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Re: [PATCH] Convert formatprg to a global-local option.

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  • Chiel92
    ... The plugin I m talking about can be found right here: https://github.com/Chiel92/vim-autoformat I thought that it was a good idea to utilize formatprg,
    Message 1 of 9 , Apr 24 3:52 PM
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      On Friday, January 25, 2013 3:36:21 AM UTC+1, Sung Pae wrote:
      > On Thu, Jan 24, 2013 at 08:45:45AM -0800, Chiel92 wrote:
      >
      >
      >
      > > Is there any progression on this subject? I'm currently writing a code
      >
      > > format plugin, which heavily relies on this issue.
      >
      >
      >
      > While I hesitate to campaign against my own patch, I think a _code_
      >
      > formatting plugin should either use 'formatexpr' or provide it's own
      >
      > functionality for the gq command. I don't know the specifics of your
      >
      > plugin of course, so this is certainly not an absolute maxim.
      >
      >
      >
      > 'formatprg' is meant to be a replacement for the default internal
      >
      > formatter used by the gq command (and always by gw), which is used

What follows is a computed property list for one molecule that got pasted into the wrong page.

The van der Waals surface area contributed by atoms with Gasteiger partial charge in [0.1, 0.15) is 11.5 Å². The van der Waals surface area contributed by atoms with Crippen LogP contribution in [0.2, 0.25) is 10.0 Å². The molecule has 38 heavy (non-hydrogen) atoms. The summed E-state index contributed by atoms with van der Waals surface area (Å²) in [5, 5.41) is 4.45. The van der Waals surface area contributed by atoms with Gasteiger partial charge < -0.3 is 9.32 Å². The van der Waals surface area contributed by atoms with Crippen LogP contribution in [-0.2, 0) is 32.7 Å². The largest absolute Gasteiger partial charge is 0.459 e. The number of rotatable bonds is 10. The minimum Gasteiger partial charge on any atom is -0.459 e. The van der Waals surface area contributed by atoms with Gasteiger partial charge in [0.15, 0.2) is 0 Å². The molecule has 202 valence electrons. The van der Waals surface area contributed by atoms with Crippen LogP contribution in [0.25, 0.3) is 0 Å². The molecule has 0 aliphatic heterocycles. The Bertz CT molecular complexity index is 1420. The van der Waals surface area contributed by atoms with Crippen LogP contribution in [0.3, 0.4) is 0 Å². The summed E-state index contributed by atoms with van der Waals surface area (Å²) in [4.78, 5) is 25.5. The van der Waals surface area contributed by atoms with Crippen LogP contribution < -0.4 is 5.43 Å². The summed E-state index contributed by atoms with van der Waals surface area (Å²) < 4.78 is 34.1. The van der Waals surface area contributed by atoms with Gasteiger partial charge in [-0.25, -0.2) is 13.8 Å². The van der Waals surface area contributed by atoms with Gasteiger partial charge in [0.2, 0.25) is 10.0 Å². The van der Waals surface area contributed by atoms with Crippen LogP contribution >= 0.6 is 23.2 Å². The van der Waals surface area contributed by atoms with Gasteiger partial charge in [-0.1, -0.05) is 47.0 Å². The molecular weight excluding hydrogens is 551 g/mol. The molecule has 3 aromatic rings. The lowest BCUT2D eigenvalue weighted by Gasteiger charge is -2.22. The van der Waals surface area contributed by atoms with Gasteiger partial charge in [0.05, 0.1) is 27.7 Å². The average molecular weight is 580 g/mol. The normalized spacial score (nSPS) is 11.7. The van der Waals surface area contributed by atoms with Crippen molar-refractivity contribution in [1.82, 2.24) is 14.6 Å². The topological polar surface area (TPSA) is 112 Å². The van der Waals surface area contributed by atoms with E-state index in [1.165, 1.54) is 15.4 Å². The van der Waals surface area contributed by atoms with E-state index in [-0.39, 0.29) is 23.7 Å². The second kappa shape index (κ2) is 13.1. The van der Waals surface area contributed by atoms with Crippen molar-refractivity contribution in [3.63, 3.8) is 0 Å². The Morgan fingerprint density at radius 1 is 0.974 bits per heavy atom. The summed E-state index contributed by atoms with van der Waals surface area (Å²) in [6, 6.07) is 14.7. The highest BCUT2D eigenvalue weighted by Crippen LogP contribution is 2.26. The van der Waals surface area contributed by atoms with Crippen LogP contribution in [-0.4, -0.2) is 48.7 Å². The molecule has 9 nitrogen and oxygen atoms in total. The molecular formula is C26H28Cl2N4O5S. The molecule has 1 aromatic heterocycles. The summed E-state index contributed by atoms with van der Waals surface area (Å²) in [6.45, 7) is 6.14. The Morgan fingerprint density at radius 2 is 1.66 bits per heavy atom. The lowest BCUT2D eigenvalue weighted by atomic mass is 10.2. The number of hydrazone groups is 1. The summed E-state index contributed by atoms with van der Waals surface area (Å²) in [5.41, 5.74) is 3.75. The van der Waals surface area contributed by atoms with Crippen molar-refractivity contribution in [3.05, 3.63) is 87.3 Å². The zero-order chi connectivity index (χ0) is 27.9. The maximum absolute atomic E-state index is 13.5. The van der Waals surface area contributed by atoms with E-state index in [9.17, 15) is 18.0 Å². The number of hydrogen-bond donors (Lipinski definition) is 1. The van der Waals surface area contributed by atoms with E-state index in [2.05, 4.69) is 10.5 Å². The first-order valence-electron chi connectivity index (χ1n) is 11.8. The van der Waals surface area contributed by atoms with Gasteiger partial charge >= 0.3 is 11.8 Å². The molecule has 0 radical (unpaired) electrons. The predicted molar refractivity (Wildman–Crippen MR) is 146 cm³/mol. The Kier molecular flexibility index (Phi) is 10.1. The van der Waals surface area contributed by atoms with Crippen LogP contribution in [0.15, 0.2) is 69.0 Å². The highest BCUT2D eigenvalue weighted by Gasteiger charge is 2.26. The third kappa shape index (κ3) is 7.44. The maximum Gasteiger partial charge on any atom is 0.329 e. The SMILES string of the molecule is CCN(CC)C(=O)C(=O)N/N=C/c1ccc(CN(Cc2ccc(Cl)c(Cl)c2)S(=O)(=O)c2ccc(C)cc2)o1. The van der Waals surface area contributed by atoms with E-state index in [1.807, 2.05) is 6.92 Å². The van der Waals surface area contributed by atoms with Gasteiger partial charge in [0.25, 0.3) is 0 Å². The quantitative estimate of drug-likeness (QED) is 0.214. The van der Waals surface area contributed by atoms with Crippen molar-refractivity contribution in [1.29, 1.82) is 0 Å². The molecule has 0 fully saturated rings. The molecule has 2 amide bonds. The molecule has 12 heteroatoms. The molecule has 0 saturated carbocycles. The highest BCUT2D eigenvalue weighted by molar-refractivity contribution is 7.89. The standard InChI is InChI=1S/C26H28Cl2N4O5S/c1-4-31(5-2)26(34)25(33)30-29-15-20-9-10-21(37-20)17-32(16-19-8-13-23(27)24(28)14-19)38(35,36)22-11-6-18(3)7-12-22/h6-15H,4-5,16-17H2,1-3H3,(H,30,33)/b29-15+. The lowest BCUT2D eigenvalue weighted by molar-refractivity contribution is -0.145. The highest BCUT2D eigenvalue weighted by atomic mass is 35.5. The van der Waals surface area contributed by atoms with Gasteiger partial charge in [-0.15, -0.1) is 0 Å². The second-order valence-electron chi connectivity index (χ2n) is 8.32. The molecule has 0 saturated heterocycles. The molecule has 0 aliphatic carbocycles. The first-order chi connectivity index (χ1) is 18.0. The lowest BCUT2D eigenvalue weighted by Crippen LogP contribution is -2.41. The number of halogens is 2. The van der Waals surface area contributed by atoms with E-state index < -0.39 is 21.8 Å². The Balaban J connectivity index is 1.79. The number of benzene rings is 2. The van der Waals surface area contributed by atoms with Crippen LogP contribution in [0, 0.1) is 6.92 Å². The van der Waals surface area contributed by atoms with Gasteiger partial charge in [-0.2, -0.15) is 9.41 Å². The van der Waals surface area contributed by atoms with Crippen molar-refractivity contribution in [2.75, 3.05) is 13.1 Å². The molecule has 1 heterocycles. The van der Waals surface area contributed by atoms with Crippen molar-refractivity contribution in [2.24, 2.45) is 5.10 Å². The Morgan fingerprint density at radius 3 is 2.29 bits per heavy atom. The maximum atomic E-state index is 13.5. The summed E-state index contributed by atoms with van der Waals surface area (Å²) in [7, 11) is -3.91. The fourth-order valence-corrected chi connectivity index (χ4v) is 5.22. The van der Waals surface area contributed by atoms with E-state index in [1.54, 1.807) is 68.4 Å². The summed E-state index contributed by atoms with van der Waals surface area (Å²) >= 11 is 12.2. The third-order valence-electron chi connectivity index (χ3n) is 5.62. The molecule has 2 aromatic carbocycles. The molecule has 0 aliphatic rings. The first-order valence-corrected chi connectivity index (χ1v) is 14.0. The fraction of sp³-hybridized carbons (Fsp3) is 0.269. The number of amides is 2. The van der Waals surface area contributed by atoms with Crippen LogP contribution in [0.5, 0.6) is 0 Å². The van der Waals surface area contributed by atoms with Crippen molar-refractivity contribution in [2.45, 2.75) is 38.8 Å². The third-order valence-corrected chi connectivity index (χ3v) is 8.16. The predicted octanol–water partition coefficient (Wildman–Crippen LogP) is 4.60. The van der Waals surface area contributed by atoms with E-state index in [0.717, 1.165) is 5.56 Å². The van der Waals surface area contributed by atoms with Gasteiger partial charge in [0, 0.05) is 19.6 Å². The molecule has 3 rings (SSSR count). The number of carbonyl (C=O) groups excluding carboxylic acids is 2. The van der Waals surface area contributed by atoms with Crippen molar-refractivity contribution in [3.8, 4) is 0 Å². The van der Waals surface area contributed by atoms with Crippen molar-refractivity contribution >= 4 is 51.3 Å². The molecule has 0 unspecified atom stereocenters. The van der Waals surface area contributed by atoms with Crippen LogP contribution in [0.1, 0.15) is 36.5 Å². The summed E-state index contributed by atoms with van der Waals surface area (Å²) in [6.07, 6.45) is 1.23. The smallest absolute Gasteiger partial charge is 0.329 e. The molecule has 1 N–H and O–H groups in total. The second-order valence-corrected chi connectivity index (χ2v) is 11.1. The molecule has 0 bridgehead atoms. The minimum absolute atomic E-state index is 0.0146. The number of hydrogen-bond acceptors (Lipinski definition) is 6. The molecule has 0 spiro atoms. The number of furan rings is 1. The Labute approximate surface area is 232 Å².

>
      > primarily for editing prose, not code.
      >
      >
      >
      > That said, I still stand behind my argument for switching 'formatprg' to
      >
      > a buffer-local option and have been happily using it in my own build of
      >
      > Vim without issue.
      >
      >
      >
      > Sung Pae

      The plugin I'm talking about can be found right here: https://github.com/Chiel92/vim-autoformat
      I thought that it was a good idea to utilize formatprg, since it looks like it exists for this one purpose: to format text using an external application, whatever the text maybe. Why do you think formatexpr should be used for this instead?

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    • Sung Pae
      ... Looking now at vim-autoformat, I confess that I was being a bit unimaginative. If there exist nice external tools for formatting code like astyle,
      Message 2 of 9 , Apr 24 5:02 PM
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        On Wed, Apr 24, 2013 at 03:52:26PM -0700, Chiel92 wrote:

        > On Friday, January 25, 2013 3:36:21 AM UTC+1, Sung Pae wrote:
        >
        > > On Thu, Jan 24, 2013 at 08:45:45AM -0800, Chiel92 wrote:
        > >
        > > > Is there any progression on this subject? I'm currently writing a
        > > > code format plugin, which heavily relies on this issue.
        > >
        > > While I hesitate to campaign against my own patch, I think a _code_
        > > formatting plugin should either use 'formatexpr' or provide it's own
        > > functionality for the gq command. I don't know the specifics of your
        > > plugin of course, so this is certainly not an absolute maxim.
        > >
        > > 'formatprg' is meant to be a replacement for the default internal
        > > formatter used by the gq command (and always by gw), which is used
        > > primarily for editing prose, not code.
        > >
        > > That said, I still stand behind my argument for switching